AMD Shares New CPU Core Roadmap, 3nm Zen 5 by 2024, 4th-Gen Infinity Architecture

AMD shared a new core roadmap at its Financial Analysts Day 2022, outlining its projected architectural and process node enhancements through 2024. The roadmap includes 5nm and 4nm CPUs based on the Zen 4 architecture, which will include Ryzen 7000 chips, along with 4nm and 3nm processors based on the Zen 5 architecture. In addition, AMD teased some initial details about the 3nm Zen 5 chips that will come to market in 2024 and shared details about the new 4th-gen AMD Infinity Architecture.

AMD CPU Core Roadmap

(Image credit: AMD)

AMD’s CPU core roadmap isn’t broken into specific years, instead giving us a range from 2019 to the end of 2024. The Zen 4 chips will ship by the end of this year, so we can assume the Zen 4 section of the above roadmap begins in 2022.

Moving forward, AMD’s cores will come in three flavors: The standard cores that are listed merely as ‘Zen 4,’ the 3D V-Cache equipped cores, and ‘Zen 4c’ density-optimized cores. Zen 4 will come in the already-announced 5nm variants, but we’ll also see 4nm cores. These 4nm Zen 4 cores could serve as a broad refresh generation for all chips, or AMD could choose to only use 4nm for certain classes of chips as we see with the 7nm Zen 3 Ryzen desktop PC models and the 6nm Zen 3 Ryzen Mobile processors.

The same rules apply to the Zen 5 cores: AMD has split Zen 5 cores into standard, 3D V-Cache, and ‘ Zen 5c’ variants. The Zen 5 era will debut with a 4nm process, presumably from TSMC, and 3nm variants will also be on offer, though the timing of their arrival isn’t clear. AMD’s CPU roadmap slide ends in 2024, so these cores will debut in 2024.

AMD’s Zen 3 cores equipped with 3D V-Cache are already on the market with the Ryzen 7 5800X3D, our current best CPU for gaming, and the Milan-X processors. These chips have a chunk of SRAM melded on top of their compute dies via an innovative hybrid bonding process. AMD says 3D V-Cache chips will become a fixture across its chip families in certain strategic products, but hasn’t committed to any specific number of SKUs for any given family.

The Zen 4c and Zen 5c cores are conceptually similar to the efficiency cores (e-cores) that we see with other types of chip architectures in both Arm and x86 flavors. AMD will use these cores to craft ultra-dense server chips that are optimized for heavily-threaded cloud workloads. AMD also disclosed today that the ‘c’ cores support threading, so the upcoming EPYC Bergamo chips, which feature the Zen 4c cores, will come with an astounding 128 cores and 256 threads.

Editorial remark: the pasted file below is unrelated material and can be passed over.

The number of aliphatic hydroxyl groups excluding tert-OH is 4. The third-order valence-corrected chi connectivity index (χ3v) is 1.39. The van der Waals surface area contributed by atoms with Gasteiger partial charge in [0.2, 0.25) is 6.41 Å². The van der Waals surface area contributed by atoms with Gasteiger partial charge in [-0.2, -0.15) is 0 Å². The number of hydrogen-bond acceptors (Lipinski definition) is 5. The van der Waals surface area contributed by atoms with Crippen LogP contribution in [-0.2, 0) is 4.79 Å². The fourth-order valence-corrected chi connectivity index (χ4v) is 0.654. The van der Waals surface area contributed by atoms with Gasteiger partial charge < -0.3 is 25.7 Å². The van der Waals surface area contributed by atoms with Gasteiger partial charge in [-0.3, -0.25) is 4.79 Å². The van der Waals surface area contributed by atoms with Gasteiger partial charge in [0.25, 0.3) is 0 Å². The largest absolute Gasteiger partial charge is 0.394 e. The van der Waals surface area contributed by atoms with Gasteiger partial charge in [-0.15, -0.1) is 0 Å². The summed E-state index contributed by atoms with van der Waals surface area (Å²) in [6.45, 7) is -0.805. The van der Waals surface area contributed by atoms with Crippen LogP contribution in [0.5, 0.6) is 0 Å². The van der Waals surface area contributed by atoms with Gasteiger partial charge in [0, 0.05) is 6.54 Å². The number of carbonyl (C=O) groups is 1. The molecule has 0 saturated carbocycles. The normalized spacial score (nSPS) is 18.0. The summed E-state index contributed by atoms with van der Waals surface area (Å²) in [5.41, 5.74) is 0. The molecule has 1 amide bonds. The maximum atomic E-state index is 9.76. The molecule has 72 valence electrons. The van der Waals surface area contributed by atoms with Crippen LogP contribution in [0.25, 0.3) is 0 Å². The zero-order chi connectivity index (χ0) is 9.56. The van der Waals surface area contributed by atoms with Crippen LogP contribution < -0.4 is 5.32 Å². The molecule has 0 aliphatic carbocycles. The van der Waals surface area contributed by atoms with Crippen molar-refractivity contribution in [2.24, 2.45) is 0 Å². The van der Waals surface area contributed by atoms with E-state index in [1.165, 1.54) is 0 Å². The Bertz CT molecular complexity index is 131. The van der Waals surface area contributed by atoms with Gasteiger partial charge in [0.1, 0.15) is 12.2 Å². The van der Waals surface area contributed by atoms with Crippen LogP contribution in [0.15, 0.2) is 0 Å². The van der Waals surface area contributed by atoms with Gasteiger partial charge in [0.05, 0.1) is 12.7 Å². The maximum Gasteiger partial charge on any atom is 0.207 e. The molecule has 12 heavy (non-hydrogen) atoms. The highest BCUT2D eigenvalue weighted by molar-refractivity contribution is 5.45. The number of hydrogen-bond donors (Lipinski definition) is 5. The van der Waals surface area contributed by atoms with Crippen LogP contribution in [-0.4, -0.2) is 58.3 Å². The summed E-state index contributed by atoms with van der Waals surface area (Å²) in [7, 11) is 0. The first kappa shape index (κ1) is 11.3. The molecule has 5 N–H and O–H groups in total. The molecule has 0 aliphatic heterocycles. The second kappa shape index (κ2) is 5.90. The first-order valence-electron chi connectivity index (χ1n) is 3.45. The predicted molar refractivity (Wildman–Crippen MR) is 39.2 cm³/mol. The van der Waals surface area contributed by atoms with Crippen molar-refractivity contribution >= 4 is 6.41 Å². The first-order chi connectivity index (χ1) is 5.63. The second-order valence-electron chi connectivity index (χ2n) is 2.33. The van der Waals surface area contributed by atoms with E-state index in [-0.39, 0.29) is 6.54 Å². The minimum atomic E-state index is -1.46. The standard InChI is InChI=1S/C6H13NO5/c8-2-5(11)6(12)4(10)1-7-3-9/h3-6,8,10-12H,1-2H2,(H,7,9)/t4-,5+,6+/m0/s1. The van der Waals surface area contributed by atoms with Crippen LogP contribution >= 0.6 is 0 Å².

These 'c' cores are smaller than the standard Zen 4 core that will debut in Genoa, with certain unneeded functionality removed to improve compute density. The chips have a density-optimized cache hierarchy to increase core counts, thus addressing cloud workloads that need higher thread density. This could mean that the chips have a smaller cache(s), or perhaps a cache level has been removed, but AMD hasn't shared details. The Zen 'c' cores support the full Zen 4 ISA — unlike Intel does with Alder Lake, AMD won't disable some features like AVX.

AMD

(Image credit: AMD)

AMD Zen 5 Architecture

(Image credit: AMD)

AMD announced that its Zen 5 architecture will come to market in 2024. We can expect a much more significant generational improvement from Zen 5 than we see with Zen 4 due to a new grounds-up redesign of the microarchitecture. As you would expect, AMD targets improved performance and efficiency for the design. AMD says it accomplishes those goals by leveraging a re-pipelined front end and increased issue width.

AMD also points to integrated AI and machine learning optimizations, which could come as hardware support for newer numerical formats or matrix multiply units. As expected, these early details are rather spartan.

AMD’s 4th-Gen Infinity Architecture

AMD’s early adoption of a chiplet-based architecture was made possible by the Infinity Architecture. This interconnect ties together chiplets, memory and I/O dies, and AMD even uses it to connect accelerators, like its GPUs, for data center applications. The overarching Infinity Architecture is a key component of the company’s chipmaking tool chest, allowing it to tie together chiplets and other components. Now AMD plans to widen the umbrella and add extensions that support the Xilinx IP it recently acquired. AMD will also support IP from third-party vendors, thus giving it access to a wider range of additives.

CXL is an industry-standard cache-coherent interconnect that provides an interface between CPUs and other devices, like GPUs, FPGAs, and memory devices. AMD joined the broadly-supported CXL consortium in 2019, and will now support CXL 2.0-based memory with its 4th-Gen Infinity Architecture. That means we’ll see devices like Samsung’s 512GB CXL Memory Expander supported by AMD processors, probably specifically for the data center. AMD also plans to support CXL 3.0.

AMD also joined the Universal Chiplet Interconnect Express (UCIe) consortium this year. UCIe aims to standardize die-to-die interconnects between chiplets with an open-source design, thus reducing costs and fostering a broader ecosystem of validated chiplets. AMD reiterated its commitment to the UCIe standard for its future Infinity Architecture iterations.

All these tools give AMD the lead in chiplet-based products, with more than 50 products on the market already. The addition of industry-standard interconnects will certainly broaden the company’s scope, particularly when it chooses to integrate chiplets from outside vendors.

Paul Alcorn
Deputy Managing Editor

Paul Alcorn is the Deputy Managing Editor for Tom's Hardware US. He writes news and reviews on CPUs, storage and enterprise hardware.